"The value of networking; fostering good relationships with people is everything. Filmmaking can be a very ambiguous industry. As much as we aspire to the ideal of equal opportunities, it still remains a strictly competitive space centered around relationships and mutual favours. This is especially true in the field of producing which is all about the skill to negotiate, compromise and sell visions. I sometimes joke about this by comparing it to selling a can of hot air with enthusiasm and conviction – that’s essentially what pre-production feels like. Composing frames and rigging lights comes later down the line, you need to get to that point first. I appreciate that the LFA has given me a practical understanding of the more technical roles as well, and how to orchestrate a narrative film production which cannot be as spontaneous and agile as working with a skeleton crew on your DIY documentary. Experiencing a variety of film sets, work dynamics and creative roles has greatly contributed to me becoming a better producer, writer and director."
What are you most looking forward to on your course?
"I am currently in the middle of producing my graduation film. We have just wrapped our Collaborative Film Project module, producing nine short films in three months, and will be entering our final term very soon. I am looking forward to working with my favourite coursemates over June and July, shooting and editing a screenplay I wrote in January, without even knowing it would become my graduation project. I’m also excited about the workshops, masterclasses and career meetings scheduled for us in the coming months. It’s going to be a busy summer."
You wrote and directed the documentary film ‘The Body Fights Back’, which delves into the lives of people consumed by diet culture. What attracted you to this idea, and why was this an important story for you to tell?
"I’ve always been fascinated by subcultures and countermovements, I think they reflect and magnify some of the most troubling trends in society. Diet culture is an insidious widespread mentality whereby we equate thinness to good health. We see that all too often this results in developing problematic relationships to food and training. It’s a set of dogmatic beliefs and practices, perpetuated by wellness influencers and an entire industry dedicated to making a profit out of people’s insecurities.
It’s a specific form of injustice that entered into my consciousness when talking to people in certain feminist communities who were actively pushing against it. It’s pretty evident that physically attractive people are offered better positions and more privilege, be it in the workplace or elsewhere. I remember at one point re-evaluating my entire life through the lens of beauty standards, questioning every opportunity I’d ever been given. It felt incredibly liberating to discover spaces where people would speak up about this and say you know what, self-imposed restriction is not a fun way to live life. Having suffered from disordered eating and excessive exercise myself in my mid 20s, it all just suddenly clicked. The journalist in me was astounded that nobody had documented the work of these amazing rebels in the forefront of this particular movement. It felt momentous, right in front of me was a story worth telling."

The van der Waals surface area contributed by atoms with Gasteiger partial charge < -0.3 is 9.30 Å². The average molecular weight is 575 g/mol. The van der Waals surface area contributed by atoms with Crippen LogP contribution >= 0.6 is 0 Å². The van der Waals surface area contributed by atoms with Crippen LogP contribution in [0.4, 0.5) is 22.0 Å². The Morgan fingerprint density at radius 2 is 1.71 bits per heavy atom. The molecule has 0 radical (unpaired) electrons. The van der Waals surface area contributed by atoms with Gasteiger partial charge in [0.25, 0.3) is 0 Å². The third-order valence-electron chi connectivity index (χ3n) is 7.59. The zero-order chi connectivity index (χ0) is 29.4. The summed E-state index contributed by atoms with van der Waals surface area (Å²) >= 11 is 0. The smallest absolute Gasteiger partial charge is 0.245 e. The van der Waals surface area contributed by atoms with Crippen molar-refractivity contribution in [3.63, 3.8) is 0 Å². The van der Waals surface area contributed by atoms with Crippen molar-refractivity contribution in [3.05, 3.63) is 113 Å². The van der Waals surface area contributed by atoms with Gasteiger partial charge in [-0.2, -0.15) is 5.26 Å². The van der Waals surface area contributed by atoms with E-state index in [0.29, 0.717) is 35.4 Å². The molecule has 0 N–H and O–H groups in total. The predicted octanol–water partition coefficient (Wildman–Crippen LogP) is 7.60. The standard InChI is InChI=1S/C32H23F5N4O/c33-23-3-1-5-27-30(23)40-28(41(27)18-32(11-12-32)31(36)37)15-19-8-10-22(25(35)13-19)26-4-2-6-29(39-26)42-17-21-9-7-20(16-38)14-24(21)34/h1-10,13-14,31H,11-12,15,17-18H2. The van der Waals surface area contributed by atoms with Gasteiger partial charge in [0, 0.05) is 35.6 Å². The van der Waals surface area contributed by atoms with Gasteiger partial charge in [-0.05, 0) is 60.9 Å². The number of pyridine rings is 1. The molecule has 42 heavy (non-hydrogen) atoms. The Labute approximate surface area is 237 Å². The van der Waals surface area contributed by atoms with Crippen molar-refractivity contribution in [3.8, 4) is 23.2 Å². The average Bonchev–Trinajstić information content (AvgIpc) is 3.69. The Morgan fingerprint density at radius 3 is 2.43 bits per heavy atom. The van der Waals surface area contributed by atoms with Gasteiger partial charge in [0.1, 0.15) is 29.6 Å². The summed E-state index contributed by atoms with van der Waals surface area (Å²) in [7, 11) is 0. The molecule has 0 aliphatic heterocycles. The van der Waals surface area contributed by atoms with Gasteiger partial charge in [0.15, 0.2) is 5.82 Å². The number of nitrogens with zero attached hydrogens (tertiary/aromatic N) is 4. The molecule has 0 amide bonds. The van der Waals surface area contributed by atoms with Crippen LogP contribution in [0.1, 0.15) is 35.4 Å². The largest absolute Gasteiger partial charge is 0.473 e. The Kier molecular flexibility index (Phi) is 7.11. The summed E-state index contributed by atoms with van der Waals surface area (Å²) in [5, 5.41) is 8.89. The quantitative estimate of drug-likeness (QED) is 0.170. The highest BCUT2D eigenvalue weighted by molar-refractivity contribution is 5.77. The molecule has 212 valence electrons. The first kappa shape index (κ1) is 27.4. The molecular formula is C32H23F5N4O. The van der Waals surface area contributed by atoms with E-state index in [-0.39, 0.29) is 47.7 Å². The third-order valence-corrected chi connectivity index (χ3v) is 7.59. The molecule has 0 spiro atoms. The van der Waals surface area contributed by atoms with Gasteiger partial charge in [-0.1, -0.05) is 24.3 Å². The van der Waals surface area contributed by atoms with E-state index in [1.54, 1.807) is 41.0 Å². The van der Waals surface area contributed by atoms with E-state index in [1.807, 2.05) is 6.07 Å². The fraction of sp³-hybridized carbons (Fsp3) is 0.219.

What was the most challenging thing you encountered when making the documentary, and how did you overcome it?
"I lived in Tallinn at the time, so our monthly travels to London in 2019 became quite taxing. Fortunately, I was able to operate with a small and flexible crew, certain events were captured by a London-based cinematographer who was pretty much always on standby. Lots of coordinating and logistics to keep things running.
The mental and moral challenge came with the interviews. Regardless of skill and experience, you can never fully prepare for the uncomfortable emotional moments when digging in someone’s past. And granted there were many. A young woman’s seven year battle with anorexia and frequent hospital admissions or a man’s suicidal leanings around his binge eating disorder are intense topics to navigate.
The film also touches on sexual assault and abusive parenting, shedding light on the less evident factors that can lead to developing an eating disorder. That is also why we shouldn’t be too quick to judge people in larger bodies for example, someone might be turning to food for comfort because it’s the only coping mechanism they know. It takes a great deal of compassion to hold space for feelings of shame, guilt and confusion when interviewing people on camera about such things."
Why is documentary filmmaking an important form of storytelling for you?